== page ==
Last year one of the most enjoyable things I saw on television was a show called Campus. Given how little television I watch (Match of the Day and, shockingly (and admittedly only very occasionally) Deal or No Deal) the fact that I consider this show to be one of the best might not seem to have any weight to it, but I honestly think it ranks very highly. Not quite as highly as Match of the Day, slightly higher than Deal or No Deal. No seriously, it was really very good. I was shocked (not literally shocked, shocked in that mildly indignant manner of someone writing a letter of complaint to Points of View) to discover that it might not be getting a second series. Viewing figures dwindled to an alarmingly low half a million. This is of course indicative of the decline of intelligent comedy and the human race as a whole. First no Campus second season, then no bees, then no us.
I’m rambling. The reason I mention Campus at all is one of the characters in it, the unexpectedly sexy math’s professor Imogen Moffat, had written a book about Zero. Every time the book was mentioned I thought about how much I want to read a book about zero. But of course this was an entirely fictitious book so the best I could do would be to imagine what it would have been like and pretend to read it in my mind. That is until I discovered Zero: the biography. A book which, as far as my fervent imaginings went, was essentially Miss Moffat’s fictitious book. I bought the audiobook version because I was desperate for something long and interesting to listen to at work on those long days when I am alone in a laboratory for seven and a half hours.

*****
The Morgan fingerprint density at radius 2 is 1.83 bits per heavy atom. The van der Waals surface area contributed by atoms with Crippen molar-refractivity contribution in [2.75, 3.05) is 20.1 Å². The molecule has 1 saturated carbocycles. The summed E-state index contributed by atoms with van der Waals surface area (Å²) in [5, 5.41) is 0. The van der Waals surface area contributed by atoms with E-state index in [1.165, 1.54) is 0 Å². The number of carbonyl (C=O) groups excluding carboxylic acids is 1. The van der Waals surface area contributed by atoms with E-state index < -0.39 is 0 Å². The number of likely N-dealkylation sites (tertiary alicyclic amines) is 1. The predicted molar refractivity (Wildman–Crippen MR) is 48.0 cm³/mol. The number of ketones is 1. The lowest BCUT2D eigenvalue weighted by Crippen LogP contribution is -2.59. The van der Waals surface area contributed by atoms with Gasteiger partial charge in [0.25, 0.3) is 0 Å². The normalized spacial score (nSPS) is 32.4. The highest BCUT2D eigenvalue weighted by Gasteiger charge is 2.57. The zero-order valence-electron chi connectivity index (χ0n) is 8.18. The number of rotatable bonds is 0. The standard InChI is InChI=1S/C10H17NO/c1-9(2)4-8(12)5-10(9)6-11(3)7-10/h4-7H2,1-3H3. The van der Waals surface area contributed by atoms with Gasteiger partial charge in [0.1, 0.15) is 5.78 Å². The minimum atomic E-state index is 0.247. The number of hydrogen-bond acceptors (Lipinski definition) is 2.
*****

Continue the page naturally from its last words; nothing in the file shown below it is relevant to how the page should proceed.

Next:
Zero begins with an historical account of the concept of zero, as well as the origins of the number and its place in mathematics. It then goes on to explain all the weird things that happen to maths when zero – and it’s twin infinity – become involved. The maths branches off into physics as that is where the practical applications, and alarmingly impractical side effects, of zero are to be found. The actual maths involved in the book is fairly easy to follow. The fundamental mathematical rule at play is that any number multiplied by zero is zero. A rule I can remember learning in school and that from then on had no impact on my life at all. The implications of this are then explored with tangible real-world examples used.
The journey of zero covers mathematical history, passes through philosophy and ends at physics but covers a huge amount of ground in between. The outcome of zero appearing in otherwise innocuous equations can be a little mind-bending with seemingly illogical conclusions arriving from perfectly logical processes but it is all explained with a manageable vernacular that allowed me to understand, even if I didn’t really understand.